At its utmost core, advertising is doing a very important job - connecting people who would like to buy something, with the sellers who are offering something for sale. Like it or not, but advertising, in whatever form, is an integral part of a market economy. The fact that advertising is obtrusive and annoying, is not any more an inherent property of advertising, than killing innocent people is an inherent property of a sword (I was going to say "gun", but realized where I was).

    If anything, you should be PRAISING Google for furthering the idea that advertising can be profitable WITHOUT being intrusive, and disruptive. As opposed to spamming you with images or sounds hawking products you're not interested in, Google politely shows you products that their software thinks you might be interested in (to the best of their ability to determine this).

    Only communist-pipe-dream hippie would think something wrong of such an approach, or would think it shameful to work at such a company. Ultimately, everything is relative, and I'd rather have Google than many of its competitors.
  • by jpdzahr ( 1260592 ) on Saturday March 22, 2008 @12:57PM (#22830060) Homepage
    "tracking their behavior using the Google Toolbar" is just another form of SPYWARE as I've suspected all along the Google Toolbar lets Google know what your looking at, how long you visit a site, what all your interests and habits are, what's been bookmarked, in fact it's like Alexa's Toolbar and it's a form of Corporate Big Brother is watching us. Today it may seem trivial however once Google can catalog a person's Web traffic they can then profile a person and make a lot of assumptions whether valid or not. Yes I understand the collection of data is used for advertising proposes however how far will Google go with this private and personal data? I for one prefer some privacy even in my own family so why would I want strangers to have access to my data? [] As a working stiff this is as outrageous as placing s SPY CAM in someone's home or office without them knowing.....Google is out of control and stepping way over the line in the collection of peoples data through their Toolbar.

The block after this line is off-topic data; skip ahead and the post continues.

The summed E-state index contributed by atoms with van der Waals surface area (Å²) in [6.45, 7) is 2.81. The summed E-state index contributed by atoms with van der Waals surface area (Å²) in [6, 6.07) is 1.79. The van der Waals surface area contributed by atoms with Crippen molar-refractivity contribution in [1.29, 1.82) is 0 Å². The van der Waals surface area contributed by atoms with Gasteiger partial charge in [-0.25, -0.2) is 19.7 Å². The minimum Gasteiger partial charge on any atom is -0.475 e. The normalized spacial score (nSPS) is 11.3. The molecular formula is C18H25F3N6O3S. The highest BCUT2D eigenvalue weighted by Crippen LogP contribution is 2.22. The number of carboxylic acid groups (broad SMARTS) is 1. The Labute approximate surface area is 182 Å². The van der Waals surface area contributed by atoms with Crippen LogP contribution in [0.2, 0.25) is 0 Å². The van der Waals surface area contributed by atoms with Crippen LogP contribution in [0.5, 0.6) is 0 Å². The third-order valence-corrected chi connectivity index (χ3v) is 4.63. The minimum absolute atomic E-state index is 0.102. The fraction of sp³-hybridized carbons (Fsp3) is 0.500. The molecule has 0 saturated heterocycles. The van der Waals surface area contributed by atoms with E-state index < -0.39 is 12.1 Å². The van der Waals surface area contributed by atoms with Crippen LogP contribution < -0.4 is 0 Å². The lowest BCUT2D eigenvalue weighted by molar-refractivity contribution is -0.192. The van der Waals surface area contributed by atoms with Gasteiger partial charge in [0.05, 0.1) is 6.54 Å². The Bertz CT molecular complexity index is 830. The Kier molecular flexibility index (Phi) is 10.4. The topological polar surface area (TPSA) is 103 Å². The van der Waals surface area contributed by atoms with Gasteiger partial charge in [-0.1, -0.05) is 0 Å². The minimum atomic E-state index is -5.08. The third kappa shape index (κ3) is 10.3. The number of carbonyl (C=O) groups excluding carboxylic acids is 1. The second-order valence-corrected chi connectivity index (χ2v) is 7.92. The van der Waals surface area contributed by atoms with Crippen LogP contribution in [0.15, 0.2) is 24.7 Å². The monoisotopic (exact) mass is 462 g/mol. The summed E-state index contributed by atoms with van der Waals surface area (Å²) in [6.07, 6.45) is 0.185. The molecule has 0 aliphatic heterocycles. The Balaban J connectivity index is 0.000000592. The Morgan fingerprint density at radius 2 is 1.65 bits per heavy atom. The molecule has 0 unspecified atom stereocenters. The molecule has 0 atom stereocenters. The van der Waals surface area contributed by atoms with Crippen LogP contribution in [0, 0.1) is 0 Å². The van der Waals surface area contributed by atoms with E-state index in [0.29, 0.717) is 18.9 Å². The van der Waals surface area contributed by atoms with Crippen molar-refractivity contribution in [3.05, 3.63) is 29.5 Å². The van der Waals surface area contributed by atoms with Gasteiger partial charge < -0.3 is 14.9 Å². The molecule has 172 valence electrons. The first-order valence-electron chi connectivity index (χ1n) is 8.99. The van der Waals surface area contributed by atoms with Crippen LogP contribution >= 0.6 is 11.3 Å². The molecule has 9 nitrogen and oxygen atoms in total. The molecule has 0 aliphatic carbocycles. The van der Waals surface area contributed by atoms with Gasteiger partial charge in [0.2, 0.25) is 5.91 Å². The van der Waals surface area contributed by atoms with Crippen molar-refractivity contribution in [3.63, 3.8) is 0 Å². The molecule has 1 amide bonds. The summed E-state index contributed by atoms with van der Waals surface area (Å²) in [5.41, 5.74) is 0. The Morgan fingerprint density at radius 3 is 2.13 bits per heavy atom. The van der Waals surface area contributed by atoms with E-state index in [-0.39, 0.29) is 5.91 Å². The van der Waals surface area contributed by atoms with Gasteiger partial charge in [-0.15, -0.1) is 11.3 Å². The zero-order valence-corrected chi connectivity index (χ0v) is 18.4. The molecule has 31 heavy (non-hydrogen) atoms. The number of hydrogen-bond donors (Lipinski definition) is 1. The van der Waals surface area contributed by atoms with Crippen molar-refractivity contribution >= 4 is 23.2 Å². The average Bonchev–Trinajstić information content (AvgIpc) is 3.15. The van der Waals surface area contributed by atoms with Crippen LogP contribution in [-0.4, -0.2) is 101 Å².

• by melete ( 640855 ) on Saturday March 22, 2008 @01:49PM (#22830496)
    ...then you probably shouldn't be making up ridiculously misleading headlines. If you A) actually read the patent application and B) understand ANYTHING about the terminology used, you'd realize that there's nothing about "tracking and targeting children" in it. It's about Google extending their applications of graph theory to determine demographic data about their viewers. This has been, after all, their core competency ever since they were founded.
  • by Anonymous Coward on Saturday March 22, 2008 @01:58PM (#22830556)
    "At its utmost core, advertising is doing a very important job - connecting people who would like to buy something, with the sellers who are offering something for sale. Like it or not, but advertising, in whatever form, is an integral part of a market economy."

    You are correct in the sense of conveying important information about products and services.

    But modern marketing and advertising have gone WAY beyond that by CREATING demand for their products. Modern advertising is much more about convincing you that you have needs that can only be met by consumption, particularly of their product. That's the insidious part of our free commercial speak - it's gone way beyond providing information to let us make more intelligent choices (and perfect information on the part of suppliers and demanders is a requirement for a free market system to produce an optimal outcome). And then there are the outright lies.